Major reshuffle in Punjab administration will take place after current session of Assembly is over. Chief Secretary Punjab Ramesh Inder Singh stated this to a query from newsmen here today.

He was here to preside over a function organised by the young farmers association in Rakra village 10 km from here.

The Chief Secretary added the recent inclement weather had damaged crop in 1.5 lakh acres across the state. Chief Minister Prakash Singh Badal has ordered the secretaries to monitor the survey for assessing damage to crops.

The compensation for damage to crops due to inclement weather has also been increased. Earlier a compensation of Rs 2000 per acre was given for more than 70 per cent damage to crop. However, now it has been increased to Rs 5000 per acre.

The compensation would be paid to the farmers at the earliest, he said.

When asked about the action being taken against former Chief Minister Amarinder Singh and his Cabinet colleague Chaudhary Jagjit Singh in Ludhiana city centre scam, he said action would be based on facts that come up in the case. The Vigilance bureau has been given freedom to probe the case.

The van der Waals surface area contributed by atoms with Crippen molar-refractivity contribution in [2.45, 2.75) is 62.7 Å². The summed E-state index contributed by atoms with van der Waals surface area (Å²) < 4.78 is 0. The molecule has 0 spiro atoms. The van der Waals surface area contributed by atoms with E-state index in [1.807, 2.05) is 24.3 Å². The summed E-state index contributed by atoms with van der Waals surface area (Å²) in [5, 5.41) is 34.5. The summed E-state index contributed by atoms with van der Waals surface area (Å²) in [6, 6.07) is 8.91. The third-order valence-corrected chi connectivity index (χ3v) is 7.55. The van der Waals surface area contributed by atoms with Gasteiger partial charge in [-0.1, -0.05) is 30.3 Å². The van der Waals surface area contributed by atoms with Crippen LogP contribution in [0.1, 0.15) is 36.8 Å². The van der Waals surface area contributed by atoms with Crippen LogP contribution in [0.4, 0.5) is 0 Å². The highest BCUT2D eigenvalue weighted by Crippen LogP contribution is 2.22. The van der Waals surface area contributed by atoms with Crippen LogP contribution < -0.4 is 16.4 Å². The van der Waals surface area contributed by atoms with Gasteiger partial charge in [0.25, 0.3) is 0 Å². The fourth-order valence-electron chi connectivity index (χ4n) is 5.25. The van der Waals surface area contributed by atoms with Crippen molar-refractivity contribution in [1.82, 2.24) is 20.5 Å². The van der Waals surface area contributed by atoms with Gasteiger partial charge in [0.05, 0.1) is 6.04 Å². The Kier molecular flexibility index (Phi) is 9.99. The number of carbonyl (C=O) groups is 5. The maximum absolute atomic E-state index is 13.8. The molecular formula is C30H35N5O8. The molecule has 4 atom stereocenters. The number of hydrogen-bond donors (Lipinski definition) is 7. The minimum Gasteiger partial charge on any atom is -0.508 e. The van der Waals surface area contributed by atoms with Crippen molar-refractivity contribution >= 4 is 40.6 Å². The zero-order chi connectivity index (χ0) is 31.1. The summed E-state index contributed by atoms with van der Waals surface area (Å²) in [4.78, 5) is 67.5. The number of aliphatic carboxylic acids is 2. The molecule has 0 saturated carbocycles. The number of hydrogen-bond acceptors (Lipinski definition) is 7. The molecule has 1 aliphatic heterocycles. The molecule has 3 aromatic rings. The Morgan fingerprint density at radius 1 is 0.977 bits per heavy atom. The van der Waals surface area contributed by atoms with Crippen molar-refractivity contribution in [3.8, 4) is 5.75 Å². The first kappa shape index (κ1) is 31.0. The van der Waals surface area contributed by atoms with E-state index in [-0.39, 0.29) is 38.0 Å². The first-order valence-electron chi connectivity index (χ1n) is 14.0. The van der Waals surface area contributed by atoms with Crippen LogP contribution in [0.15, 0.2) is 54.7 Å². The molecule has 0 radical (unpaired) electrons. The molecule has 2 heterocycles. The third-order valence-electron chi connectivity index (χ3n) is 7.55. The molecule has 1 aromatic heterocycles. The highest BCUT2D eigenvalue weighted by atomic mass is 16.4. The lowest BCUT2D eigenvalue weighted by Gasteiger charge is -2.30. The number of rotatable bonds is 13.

The Chief Secretary speaking on the occasion, urged the farmers to diversify from the traditional cropping pattern. Cultivation of paddy particularly was having adverse impact on the underground water in the state.

Principal Secretary to the Chief Minister DS Guru said profitability in agriculture was going down due to increasing costs of inputs. Economy of Punjab is dependent on agriculture and government would take steps to increase profitability of agriculture.

Organisers of the function gave Dr Amrik Singh Cheema award to the Principal Secretary to the Chief Minister.

During the programme new wheat varieties including HD-2852, HD-2894 and WR-544 were demonstrated to the farmers. Experts urged the farmers to give up predominantly used PBW-343 wheat variety in favour of the new varieties. The PBW-343 variety has very little tolerance to heat and has completed its life cycle.

They also urged the farmers to opt for basmati instead of traditional paddy as it requires very less water.